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Cook: A silly tale for fans of Middle Earth
Off the Shelves book review
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You can pretty much guess from the title alone: "Muddle Earth," a trilogy of short novels following the adventures of a young boy magically transported to a whimsical world of elves and magical creatures, is largely a parody of the "Lord of the Rings" series by J.R.R. Tolkien.

Yet the world molded by author Paul Stewart and delightfully depicted in illustration by Chris Riddell is a creation all its own, and the story is a fun series of unexpected events with a cast of hilarious and colorful characters (even if two or three are clear imitations of Tolkien's famous Middle Earth inhabitants).

The story revolves around Joe, a regular boy who is dreading writing a paper for school, which he can't seem to do in peace with his noisy family distracting him. While taking his dog Henry for a walk, he is whisked away to the storybook world of Muddle Earth by a bumbling wizard in training, named Randalf — yes, even his illustration looks like a caricature of Gandalf the Gray. Here we also meet Randalf's familiar Veronica, a wise-cracking parakeet (the book refers to her as a "budgie"), and Norbert, a tender-hearted ogre who is Randalf's assistant and cook.

Joe has been summoned to be a "warrior hero," because warrior-heroes happen to be in short supply in Muddle Earth and Randalf believes he can make a few gold coins by being Joe's "manager." It turns out, however, that Muddle Earth is in serious peril from the devious Dr. Cuddles, a sinister mastermind who has kidnapped all the true wizards for his own nefarious plans to overthrow the egocentric Horned Baron and gain control of the land.

Obviously many of the references in this story would only be understood by those who have read "Lord of the Rings," but on its own "Muddle Earth" is entertaining to Tolkien fans and newcomers to the fantasy genre alike. What is particularly fun is watching how all the events in the story, when they seem to start out as random, come full circle and weave together in unpredictable ways, such as the side adventure of a lost silver teaspoon, and the exploits of the Horned Baron having to deal with his domineering wife, Ingrid. We are also introduced to magical flying cabinets, an army of enchanted cutlery, a persnickety dragon and the female warrior Brenda who has a dark secret that only Joe and his companions can help her face.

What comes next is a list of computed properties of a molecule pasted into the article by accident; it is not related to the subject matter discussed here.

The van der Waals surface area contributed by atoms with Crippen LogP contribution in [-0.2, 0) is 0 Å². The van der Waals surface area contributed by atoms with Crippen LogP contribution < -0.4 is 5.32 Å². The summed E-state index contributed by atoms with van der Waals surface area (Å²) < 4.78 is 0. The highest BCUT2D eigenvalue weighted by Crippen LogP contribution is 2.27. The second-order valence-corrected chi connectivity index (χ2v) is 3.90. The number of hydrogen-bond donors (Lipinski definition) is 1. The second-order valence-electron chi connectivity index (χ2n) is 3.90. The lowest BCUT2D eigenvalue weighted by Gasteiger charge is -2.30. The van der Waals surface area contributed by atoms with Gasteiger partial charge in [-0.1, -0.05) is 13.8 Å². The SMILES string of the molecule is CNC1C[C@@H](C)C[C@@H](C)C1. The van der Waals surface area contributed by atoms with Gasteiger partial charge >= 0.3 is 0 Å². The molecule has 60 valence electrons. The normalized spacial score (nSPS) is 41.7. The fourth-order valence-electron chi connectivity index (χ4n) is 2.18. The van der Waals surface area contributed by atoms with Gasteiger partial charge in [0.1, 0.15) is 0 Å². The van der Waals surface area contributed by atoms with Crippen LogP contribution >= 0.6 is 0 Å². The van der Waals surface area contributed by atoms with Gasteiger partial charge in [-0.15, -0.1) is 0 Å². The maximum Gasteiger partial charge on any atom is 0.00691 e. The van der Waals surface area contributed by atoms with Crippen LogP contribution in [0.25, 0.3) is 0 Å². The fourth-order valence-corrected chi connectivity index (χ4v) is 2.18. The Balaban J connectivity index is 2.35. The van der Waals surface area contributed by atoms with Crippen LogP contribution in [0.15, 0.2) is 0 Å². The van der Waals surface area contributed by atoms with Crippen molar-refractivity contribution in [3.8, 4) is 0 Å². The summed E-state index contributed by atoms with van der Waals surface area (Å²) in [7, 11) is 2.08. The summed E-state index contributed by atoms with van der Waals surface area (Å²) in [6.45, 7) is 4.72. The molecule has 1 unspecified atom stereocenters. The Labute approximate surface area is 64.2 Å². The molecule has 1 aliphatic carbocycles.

While all the events of the story are very silly - happy hour at the local goblin taverns means having a pie thrown in your face - they are written brilliantly and with a natural humor that is not over-the-top, even through the circumstances get wild or absurd at times. Stewart and Riddell have woven together a fantastical world, as well as given their characters well-developed relationships to one another.

This is a fun read, and I think even for those who normally do not read fantasy, it is a good novel to introduce them to the genre without being overbearing or too complicated. In particular, this would be a good book for parents to read along with their kids, especially if they're looking for something different but in the same vein of whimsy and magic mayhem as the Harry Potter series.

Alison Reeger Cook is a Gainesville resident whose Off the Shelves book review runs every other week in Sunday Life. Know of a good book to review? E-mail her at to tell her about it.